What is Return to Home on a drone?

Quadcopters, hexacopters and other multicopters are becoming increasingly affordable every passing day. This means that more and more people across many different countries are being able to afford a quadcopter drone. Either for recreational or for professional purposes.

The prices aren’t the only thing changing; drone manufacturers are striving to add more features because of the increased competition. The first half of 2015 saw companies dish out uber affordable headless mode drones; towards the latter half of the year, these companies found their next favourite feature — One Key Return or Return to Home.

What does Return to Home/One Key Return mean for a Quadcopter Drone?

I’m sure you have a very accurate guess of what the feature could mean. In simple words, hitting the Return to Home/One Key Return (referred to as ‘RTH’ henceforth on this page) button will trigger your quadcopter drone to fly back to the take off position.

Didn’t quite get it yet? Let me explain in layman terms.

Assume you have a drone with the RTH feature, and you place it right outside your house’s door before takeoff. You’re having a great flight, but in the rush of blood. You lose control (and orientation) of the drone so you can hardly see it. Forget controlling it and getting it back safely to you without harming others. You being a cool, calm customer that you are, hit the RTH button on the controller, which causes the drone to come back right to your doorstep — i.e., the point of takeoff.

Return to Home on a drone with GPS v/s one without GPS:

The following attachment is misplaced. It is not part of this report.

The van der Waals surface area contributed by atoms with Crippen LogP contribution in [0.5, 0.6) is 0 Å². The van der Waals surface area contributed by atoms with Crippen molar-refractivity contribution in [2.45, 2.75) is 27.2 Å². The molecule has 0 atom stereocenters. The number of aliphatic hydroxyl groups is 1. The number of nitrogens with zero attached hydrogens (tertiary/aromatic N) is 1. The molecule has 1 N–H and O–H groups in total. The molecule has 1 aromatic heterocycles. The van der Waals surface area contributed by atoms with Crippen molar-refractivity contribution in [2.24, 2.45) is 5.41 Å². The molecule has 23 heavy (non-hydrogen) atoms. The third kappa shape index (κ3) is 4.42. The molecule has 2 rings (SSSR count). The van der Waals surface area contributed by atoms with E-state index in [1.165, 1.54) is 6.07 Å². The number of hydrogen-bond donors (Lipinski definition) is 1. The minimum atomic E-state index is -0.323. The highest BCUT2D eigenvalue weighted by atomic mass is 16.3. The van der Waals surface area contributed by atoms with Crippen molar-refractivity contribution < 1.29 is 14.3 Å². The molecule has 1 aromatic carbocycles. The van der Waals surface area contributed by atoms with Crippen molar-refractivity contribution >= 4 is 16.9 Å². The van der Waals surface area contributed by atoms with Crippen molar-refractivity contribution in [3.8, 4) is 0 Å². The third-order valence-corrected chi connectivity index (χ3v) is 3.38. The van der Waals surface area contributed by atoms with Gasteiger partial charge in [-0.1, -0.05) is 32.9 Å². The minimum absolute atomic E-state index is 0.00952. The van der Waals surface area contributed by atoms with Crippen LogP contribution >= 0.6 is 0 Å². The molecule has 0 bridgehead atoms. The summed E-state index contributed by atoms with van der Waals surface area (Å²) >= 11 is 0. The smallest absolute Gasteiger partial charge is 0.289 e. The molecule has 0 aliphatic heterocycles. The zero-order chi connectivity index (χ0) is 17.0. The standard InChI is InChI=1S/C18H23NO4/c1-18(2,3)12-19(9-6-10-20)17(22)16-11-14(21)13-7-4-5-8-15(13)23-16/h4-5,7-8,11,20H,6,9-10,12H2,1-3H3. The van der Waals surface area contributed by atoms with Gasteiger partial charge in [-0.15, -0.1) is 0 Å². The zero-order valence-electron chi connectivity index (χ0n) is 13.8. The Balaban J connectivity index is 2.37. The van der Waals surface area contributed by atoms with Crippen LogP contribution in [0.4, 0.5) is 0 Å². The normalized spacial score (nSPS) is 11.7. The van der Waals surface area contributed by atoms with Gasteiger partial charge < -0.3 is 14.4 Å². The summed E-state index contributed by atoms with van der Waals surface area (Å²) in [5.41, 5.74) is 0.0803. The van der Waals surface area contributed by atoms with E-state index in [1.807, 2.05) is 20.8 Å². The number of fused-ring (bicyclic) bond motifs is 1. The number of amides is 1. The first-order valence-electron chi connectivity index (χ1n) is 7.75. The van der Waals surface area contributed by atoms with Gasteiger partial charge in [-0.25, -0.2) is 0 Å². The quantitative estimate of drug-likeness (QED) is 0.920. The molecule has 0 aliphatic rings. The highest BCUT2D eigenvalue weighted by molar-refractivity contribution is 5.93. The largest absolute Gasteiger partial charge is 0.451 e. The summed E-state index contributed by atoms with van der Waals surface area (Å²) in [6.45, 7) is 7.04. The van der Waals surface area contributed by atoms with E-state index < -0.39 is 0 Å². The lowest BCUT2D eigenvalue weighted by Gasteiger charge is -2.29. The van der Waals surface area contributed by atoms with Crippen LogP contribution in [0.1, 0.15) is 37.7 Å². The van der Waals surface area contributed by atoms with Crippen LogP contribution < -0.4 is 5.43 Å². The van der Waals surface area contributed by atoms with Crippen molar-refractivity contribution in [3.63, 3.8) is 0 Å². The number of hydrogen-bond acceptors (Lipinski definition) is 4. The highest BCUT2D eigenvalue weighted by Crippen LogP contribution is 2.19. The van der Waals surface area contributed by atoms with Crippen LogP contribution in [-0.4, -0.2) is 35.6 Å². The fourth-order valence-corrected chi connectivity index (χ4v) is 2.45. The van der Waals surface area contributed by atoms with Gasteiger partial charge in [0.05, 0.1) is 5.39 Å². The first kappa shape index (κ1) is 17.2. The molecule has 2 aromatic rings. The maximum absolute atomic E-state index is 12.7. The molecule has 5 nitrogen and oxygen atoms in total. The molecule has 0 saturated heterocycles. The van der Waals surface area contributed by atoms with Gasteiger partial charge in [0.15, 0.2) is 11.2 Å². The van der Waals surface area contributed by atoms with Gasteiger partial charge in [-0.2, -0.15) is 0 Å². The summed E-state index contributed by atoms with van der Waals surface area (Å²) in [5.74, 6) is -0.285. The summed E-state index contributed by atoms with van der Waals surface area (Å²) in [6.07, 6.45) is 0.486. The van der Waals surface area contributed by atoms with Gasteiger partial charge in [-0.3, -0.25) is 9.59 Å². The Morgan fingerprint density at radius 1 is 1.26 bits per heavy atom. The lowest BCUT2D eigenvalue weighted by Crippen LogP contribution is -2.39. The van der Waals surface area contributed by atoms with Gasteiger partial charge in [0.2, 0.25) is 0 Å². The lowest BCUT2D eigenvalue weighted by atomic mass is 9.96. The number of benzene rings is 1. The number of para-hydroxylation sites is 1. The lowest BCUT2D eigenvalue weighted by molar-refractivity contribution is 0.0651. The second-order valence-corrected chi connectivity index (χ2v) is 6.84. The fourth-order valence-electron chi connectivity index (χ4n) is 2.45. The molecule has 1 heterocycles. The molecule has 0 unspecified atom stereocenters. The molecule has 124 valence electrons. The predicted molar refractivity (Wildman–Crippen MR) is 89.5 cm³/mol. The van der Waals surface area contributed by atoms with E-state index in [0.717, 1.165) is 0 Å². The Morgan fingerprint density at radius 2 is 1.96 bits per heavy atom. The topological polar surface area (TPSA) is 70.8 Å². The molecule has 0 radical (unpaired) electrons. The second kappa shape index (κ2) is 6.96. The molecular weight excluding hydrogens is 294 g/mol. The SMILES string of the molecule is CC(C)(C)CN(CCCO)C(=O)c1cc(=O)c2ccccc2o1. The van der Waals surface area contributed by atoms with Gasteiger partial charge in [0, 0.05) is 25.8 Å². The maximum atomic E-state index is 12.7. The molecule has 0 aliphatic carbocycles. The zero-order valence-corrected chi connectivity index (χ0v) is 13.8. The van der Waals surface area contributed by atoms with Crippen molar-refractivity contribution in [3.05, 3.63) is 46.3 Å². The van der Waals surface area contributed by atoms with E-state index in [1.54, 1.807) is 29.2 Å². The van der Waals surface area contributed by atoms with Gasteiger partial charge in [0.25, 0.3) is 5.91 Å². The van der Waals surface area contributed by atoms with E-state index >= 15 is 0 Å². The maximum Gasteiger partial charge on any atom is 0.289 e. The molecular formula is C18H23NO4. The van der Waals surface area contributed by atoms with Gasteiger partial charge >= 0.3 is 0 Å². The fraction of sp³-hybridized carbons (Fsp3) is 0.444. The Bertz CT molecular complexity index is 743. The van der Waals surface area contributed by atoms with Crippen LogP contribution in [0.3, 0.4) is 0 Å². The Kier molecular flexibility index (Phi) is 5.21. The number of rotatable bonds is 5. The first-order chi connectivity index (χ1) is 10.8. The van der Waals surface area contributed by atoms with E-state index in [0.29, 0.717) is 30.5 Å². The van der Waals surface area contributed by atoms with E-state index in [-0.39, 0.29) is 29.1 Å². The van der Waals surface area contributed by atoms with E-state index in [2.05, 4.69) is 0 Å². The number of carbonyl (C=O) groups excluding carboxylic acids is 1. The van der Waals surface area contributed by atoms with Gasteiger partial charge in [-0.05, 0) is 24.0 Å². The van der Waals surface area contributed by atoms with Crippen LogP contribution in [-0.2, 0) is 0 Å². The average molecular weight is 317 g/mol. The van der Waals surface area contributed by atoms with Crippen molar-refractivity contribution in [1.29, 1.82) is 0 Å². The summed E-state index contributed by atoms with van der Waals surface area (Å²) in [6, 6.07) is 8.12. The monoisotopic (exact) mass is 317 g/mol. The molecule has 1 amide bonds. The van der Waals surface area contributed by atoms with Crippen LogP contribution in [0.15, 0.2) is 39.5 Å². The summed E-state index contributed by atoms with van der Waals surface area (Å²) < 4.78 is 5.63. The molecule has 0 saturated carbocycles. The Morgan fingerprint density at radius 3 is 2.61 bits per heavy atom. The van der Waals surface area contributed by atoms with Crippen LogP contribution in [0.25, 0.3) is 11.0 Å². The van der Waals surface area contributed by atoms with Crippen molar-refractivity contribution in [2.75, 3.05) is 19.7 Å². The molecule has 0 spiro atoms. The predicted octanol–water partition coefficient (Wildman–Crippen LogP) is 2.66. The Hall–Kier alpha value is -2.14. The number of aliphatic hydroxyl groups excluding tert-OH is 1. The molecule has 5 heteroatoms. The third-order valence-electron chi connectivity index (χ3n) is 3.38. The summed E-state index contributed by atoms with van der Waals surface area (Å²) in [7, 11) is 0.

Now is where the real game starts. DJI, Cheerson (with the CX-20) and some other well-known companies first introduced the Return to Home feature on drones that were, well, expensive. However, even a $15 quadcopter can boast of the same feature. Something’s got separate the two, right? Spot on!

On a GPS-powered drone, you should first wait for the drone to lock on to GPS satellites. This lets the drone know exactly where it is before takeoff, so when you hit the RTH button it knows where to go.

On the other hand, on a budget, entry-level drone without GPS, hitting the RTH button will cause it to simply go backwards. This might sound utterly useless, but there’s a very interesting use-case which makes having the feature worthwhile.

Enter headless mode.

On the very cheap (sub-$25) and affordable drones (sub-$150), RTH makes sense only when used in conjunction with headless mode. This is because these drones generally will not have a GPS module inside of them, are can only ‘come back’ to you when flying backwards… in headless mode.

This can be a little tricky to understand for beginners, especially those that aren’t aware of what headless mode means. Which is why, you should definitely first understand what headless mode is.

Assuming you’ve gone through the headless mode articles, things should be easier now.

To put it out short, hitting the RTH button while in flight with a headless mode drone (with headless mode turns on) is what will cause the quadcopter drone to come back to where it took off from.

But if you hit RTH when its in a non-headless mode flight. You’ll probably have to go running behind your aircraft to see where it’s headed…

Return to Home on a Drone: Some things to note:

Say you’re flying in the woods and you lose control of your quadcopter drone. A natural reaction would be to hit the RTH button. But, something worth noting in this case is that most consumer drones (except the very high end ones) will NOT have obstacle avoidance features.

What this means is that the quadcopter drone will simply want to trace the shortest trajectory to the take off point. Now, the quadcopter drone won’t care if there are trees or buildings or electricity poles in the way; and this could result in some serious damage.

What is one key Return to Home on a quadcopter drone


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